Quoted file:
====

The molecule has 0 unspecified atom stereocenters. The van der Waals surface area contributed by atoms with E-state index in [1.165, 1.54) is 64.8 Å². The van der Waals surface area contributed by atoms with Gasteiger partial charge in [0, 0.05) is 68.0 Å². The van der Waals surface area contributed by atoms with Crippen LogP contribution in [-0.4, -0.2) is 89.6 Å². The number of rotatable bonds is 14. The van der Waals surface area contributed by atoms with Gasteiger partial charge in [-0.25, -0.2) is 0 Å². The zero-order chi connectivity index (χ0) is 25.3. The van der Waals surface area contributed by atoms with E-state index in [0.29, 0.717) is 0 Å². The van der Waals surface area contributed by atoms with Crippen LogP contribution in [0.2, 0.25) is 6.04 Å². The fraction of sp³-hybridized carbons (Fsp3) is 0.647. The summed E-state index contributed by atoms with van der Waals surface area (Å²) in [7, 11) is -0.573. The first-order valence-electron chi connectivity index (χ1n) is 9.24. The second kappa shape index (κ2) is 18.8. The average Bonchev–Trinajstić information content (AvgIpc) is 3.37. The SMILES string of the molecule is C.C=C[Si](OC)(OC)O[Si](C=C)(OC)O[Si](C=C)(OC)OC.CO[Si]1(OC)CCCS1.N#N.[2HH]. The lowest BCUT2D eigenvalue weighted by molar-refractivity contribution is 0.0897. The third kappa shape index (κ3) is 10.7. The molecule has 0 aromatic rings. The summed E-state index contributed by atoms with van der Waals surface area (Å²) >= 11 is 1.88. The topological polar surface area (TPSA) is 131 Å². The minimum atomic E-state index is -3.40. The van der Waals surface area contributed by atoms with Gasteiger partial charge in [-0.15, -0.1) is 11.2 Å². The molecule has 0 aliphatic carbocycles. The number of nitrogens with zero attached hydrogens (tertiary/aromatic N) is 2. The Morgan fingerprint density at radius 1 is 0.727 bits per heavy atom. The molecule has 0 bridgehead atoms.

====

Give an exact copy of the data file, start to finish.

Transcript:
The molecule has 0 unspecified atom stereocenters. The van der Waals surface area contributed by atoms with E-state index in [1.165, 1.54) is 64.8 Å². The van der Waals surface area contributed by atoms with Gasteiger partial charge in [0, 0.05) is 68.0 Å². The van der Waals surface area contributed by atoms with Crippen LogP contribution in [-0.4, -0.2) is 89.6 Å². The number of rotatable bonds is 14. The van der Waals surface area contributed by atoms with Gasteiger partial charge in [-0.25, -0.2) is 0 Å². The zero-order chi connectivity index (χ0) is 25.3. The van der Waals surface area contributed by atoms with E-state index in [0.29, 0.717) is 0 Å². The van der Waals surface area contributed by atoms with Crippen LogP contribution in [0.2, 0.25) is 6.04 Å². The fraction of sp³-hybridized carbons (Fsp3) is 0.647. The summed E-state index contributed by atoms with van der Waals surface area (Å²) in [7, 11) is -0.573. The first-order valence-electron chi connectivity index (χ1n) is 9.24. The second kappa shape index (κ2) is 18.8. The average Bonchev–Trinajstić information content (AvgIpc) is 3.37. The SMILES string of the molecule is C.C=C[Si](OC)(OC)O[Si](C=C)(OC)O[Si](C=C)(OC)OC.CO[Si]1(OC)CCCS1.N#N.[2HH]. The lowest BCUT2D eigenvalue weighted by molar-refractivity contribution is 0.0897. The third kappa shape index (κ3) is 10.7. The molecule has 0 aromatic rings. The summed E-state index contributed by atoms with van der Waals surface area (Å²) >= 11 is 1.88. The topological polar surface area (TPSA) is 131 Å². The minimum atomic E-state index is -3.40. The van der Waals surface area contributed by atoms with Gasteiger partial charge in [-0.15, -0.1) is 11.2 Å². The molecule has 0 aliphatic carbocycles. The number of nitrogens with zero attached hydrogens (tertiary/aromatic N) is 2. The Morgan fingerprint density at radius 1 is 0.727 bits per heavy atom. The molecule has 0 bridgehead atoms.